Beginners and amateurs gardeners can easily grow Common Sage or Garden Sage in their backyard. Sage prefers well-drained soil and full sun. It cannot thrive in shade. Some species are more drought tolerant than others, but generally common sage prefers moist soils.
You can grow Common Sage indoors or outdoors, by seed, seedlings or cuttings. Salvia is mostly propagated either by buying seedlings and transplanting them or by planting seeds in pots indoors and then transplanting them in the garden.
Growing Sage from Seed
Growing Sage from seed might be a little time consuming because you will have to wait 1,5 years for the plant to mature, establish and produce many leaves that you can collect. However, if you decide to grow Sage from seed, you need to get sterilized potting soil. It is important to buy sterilized soil, because other types of soil may contain seeds from unwanted weeds. As a result, although you may think you are growing Sage, the emerged seedlings just might be a weed. Moreover, some seeds that you buy from your local nursery may need special handling in order to break their dormancy. Seed dormancy is a condition where the seed will not germinate unless it meets certain environmental conditions (ask your seller or a local agronomist for further instructions). It is better to sow 3-4 sage seeds per individual pot and water the pot every other day. About 25 days later, and provided the last frost has passed, we can transplant our seedlings into their final positions.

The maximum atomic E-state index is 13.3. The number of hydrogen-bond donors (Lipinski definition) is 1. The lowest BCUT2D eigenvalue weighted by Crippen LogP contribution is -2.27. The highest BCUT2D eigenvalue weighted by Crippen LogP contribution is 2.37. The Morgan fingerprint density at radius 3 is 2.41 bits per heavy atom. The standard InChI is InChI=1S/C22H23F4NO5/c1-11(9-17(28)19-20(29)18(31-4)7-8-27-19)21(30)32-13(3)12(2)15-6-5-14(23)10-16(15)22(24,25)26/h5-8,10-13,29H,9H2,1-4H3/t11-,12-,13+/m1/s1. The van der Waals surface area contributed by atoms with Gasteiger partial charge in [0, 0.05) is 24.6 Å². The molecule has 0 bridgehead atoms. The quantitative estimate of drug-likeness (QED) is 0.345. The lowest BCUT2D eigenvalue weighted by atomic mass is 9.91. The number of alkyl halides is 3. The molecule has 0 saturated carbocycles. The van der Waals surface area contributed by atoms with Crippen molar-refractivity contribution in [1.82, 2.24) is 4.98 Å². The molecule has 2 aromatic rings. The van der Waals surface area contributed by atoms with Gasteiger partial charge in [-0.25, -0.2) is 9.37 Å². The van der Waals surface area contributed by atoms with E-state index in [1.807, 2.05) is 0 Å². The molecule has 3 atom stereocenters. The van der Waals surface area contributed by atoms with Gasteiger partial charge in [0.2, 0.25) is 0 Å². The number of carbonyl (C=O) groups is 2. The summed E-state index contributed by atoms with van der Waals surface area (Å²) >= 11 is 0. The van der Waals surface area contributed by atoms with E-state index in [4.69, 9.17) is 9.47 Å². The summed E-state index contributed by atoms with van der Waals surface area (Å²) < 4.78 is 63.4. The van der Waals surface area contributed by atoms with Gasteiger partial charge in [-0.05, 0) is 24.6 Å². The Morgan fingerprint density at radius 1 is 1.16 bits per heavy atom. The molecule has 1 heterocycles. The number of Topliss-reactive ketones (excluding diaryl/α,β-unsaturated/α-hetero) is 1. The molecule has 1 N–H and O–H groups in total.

If you are a beginner gardener, then buying a small plant and propagating later by cuttings is the easiest way. You can plant the seedlings in late spring (May) and place them 11-23 inches (30-60 cm) apart, depending on the variety. Sage normally blooms twice a year and its leaves are tastier when it is grown in full sun. However, the plant may need shade at noon in some very warm areas. Sage is drought tolerant but can thrive if the soil is well-drained. Some varieties might need staking (support) because they can grow 30 inches (76 cm) or more in height. The plants can also perform well in containers. We can harvest fresh sage leaves from the spring of the second year onwards.